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Hum Brain Mapp. 2016 Mar;37(3):1091-102. doi: 10.1002/hbm.23088. Epub 2015 Dec 17.

Phasic and sustained brain responses in the amygdala and the bed nucleus of the stria terminalis during threat anticipation.

Author information

1
Department of Psychiatry, Psychosomatics and Psychotherapy, University Hospital Würzburg, Fuechsleinstraße 15, Würzburg, D-97080, Germany.
2
Institute of Medical Psychology and Systems Neuroscience, University of Muenster, Von-Esmarch-Str. 52, Muenster, D-48149, Germany.

Abstract

Several lines of evidence suggest that the amygdala and the bed nucleus of the stria terminalis (BNST) are differentially involved in phasic and sustained fear. Even though, results from neuroimaging studies support this distinction, a specific effect of a temporal dissociation with phasic responses to onset versus sustained responses during prolonged states of threat anticipation has not been shown yet. To explore this issue, we investigated brain activation during anticipation of threat in 38 healthy participants by means of functional magnetic resonance imaging. Participants were presented different visual cues indicated the temporally unpredictable occurrence of a subsequent aversive or neutral stimulus. During the onset of aversive versus neutral anticipatory cues, results showed a differential phasic activation of amygdala, anterior cingulate cortex (ACC), and ventrolateral prefrontal cortex (PFC). In contrast, activation in the BNST and other brain regions, including insula, dorsolateral PFC, ACC, cuneus, posterior cingulate cortex, and periaqueductal grey was characterized by a sustained response during the threat versus neutral anticipation period. Analyses of functional connectivity showed phasic amygdala response as positively associated with activation, mainly in sensory cortex areas whereas sustained BNST activation was negatively associated with activation in visual cortex and positively correlated with activation in the insula and thalamus. These findings suggest that the amygdala is responsive to the onset of cues signaling the unpredictable occurrence of a potential threat while the BNST in concert with other areas is involved in sustained anxiety. Furthermore, the amygdala and BNST are characterized by distinctive connectivity patterns during threat anticipation.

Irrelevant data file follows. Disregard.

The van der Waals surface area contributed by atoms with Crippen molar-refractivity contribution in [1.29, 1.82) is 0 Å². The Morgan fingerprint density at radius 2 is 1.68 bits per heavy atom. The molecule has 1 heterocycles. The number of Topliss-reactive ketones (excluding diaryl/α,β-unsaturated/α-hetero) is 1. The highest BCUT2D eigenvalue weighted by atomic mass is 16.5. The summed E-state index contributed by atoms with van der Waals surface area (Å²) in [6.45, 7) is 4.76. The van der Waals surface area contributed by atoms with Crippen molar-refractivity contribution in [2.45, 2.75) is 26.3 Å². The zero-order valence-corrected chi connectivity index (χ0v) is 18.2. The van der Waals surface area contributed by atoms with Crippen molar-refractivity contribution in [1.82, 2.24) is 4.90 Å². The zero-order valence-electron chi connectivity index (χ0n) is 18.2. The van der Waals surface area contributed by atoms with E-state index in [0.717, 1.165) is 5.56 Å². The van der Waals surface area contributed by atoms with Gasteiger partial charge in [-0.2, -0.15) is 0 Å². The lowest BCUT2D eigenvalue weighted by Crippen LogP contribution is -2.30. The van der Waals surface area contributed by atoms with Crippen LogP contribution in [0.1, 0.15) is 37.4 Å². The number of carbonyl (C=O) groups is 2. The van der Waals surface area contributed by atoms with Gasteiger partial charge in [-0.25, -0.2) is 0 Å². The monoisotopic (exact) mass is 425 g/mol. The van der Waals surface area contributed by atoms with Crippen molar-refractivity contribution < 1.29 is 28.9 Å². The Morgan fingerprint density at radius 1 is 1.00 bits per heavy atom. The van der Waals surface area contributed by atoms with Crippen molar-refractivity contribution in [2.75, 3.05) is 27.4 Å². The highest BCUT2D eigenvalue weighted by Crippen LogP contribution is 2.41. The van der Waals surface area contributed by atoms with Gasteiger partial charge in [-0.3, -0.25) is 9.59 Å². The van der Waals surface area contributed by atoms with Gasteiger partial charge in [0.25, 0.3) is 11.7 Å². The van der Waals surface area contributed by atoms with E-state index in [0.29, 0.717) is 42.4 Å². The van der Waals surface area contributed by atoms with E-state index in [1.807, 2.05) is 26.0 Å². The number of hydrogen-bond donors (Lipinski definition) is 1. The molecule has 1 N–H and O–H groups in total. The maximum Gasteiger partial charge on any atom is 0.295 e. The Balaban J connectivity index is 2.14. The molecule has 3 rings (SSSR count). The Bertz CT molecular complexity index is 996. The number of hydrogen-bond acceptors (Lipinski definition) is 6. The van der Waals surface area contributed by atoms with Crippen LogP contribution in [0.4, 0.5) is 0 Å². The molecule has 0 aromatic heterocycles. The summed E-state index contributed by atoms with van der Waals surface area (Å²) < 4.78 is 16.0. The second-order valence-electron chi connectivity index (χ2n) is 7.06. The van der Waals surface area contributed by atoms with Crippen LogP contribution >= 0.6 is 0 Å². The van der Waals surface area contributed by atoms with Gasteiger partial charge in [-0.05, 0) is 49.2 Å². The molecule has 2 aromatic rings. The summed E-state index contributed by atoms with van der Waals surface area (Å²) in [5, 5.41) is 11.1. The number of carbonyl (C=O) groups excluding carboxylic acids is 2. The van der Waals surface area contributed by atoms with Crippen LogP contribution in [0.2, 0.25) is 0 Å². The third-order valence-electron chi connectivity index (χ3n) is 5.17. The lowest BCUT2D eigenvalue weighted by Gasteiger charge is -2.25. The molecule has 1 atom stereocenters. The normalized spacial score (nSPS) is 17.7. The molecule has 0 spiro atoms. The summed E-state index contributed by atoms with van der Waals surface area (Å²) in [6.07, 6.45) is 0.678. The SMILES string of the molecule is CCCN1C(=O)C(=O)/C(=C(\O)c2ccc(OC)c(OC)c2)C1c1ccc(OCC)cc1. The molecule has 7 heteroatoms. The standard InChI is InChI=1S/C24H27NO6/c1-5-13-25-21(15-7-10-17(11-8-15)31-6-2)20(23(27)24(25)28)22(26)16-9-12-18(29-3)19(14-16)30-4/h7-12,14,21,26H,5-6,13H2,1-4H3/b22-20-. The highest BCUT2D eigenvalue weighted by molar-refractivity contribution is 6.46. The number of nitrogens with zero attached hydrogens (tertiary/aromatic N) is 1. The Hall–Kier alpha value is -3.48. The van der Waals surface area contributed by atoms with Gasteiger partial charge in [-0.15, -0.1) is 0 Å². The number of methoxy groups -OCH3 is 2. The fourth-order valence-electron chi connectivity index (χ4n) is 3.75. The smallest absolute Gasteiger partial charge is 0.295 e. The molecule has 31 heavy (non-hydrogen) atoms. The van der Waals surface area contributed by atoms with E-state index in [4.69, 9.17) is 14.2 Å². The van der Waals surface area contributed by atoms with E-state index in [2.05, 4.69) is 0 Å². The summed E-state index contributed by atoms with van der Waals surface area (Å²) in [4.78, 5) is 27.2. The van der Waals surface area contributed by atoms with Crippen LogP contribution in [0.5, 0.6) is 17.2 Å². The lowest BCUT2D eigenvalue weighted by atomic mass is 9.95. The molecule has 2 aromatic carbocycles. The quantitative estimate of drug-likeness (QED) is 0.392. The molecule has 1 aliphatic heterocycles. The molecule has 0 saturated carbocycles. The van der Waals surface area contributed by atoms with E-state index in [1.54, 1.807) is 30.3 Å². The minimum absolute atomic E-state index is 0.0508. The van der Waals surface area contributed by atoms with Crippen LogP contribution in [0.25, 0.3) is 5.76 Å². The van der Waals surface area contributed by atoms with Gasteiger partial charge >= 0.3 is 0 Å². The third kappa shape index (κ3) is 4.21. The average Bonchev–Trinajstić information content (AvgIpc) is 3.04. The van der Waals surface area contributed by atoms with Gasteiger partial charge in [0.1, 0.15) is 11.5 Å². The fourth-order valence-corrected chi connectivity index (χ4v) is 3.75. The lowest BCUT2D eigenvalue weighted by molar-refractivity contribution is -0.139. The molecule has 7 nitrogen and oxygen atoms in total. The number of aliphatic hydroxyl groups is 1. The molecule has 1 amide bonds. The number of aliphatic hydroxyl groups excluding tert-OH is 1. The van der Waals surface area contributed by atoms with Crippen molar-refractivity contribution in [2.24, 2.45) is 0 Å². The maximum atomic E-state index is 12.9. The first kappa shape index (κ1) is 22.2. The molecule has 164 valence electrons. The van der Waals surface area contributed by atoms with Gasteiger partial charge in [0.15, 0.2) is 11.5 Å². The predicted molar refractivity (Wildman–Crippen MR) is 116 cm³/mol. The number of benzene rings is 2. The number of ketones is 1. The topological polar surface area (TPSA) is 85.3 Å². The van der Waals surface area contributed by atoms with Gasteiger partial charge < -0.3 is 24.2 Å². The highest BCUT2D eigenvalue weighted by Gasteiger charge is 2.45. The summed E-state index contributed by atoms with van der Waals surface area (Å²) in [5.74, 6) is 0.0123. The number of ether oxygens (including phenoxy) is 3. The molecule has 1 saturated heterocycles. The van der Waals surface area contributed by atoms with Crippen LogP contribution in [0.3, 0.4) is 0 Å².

KEYWORDS:

phasic and sustained fear; fMRI; amygdala; BNST; insula

PMID:
26678871
DOI:
10.1002/hbm.23088
[Indexed for MEDLINE]

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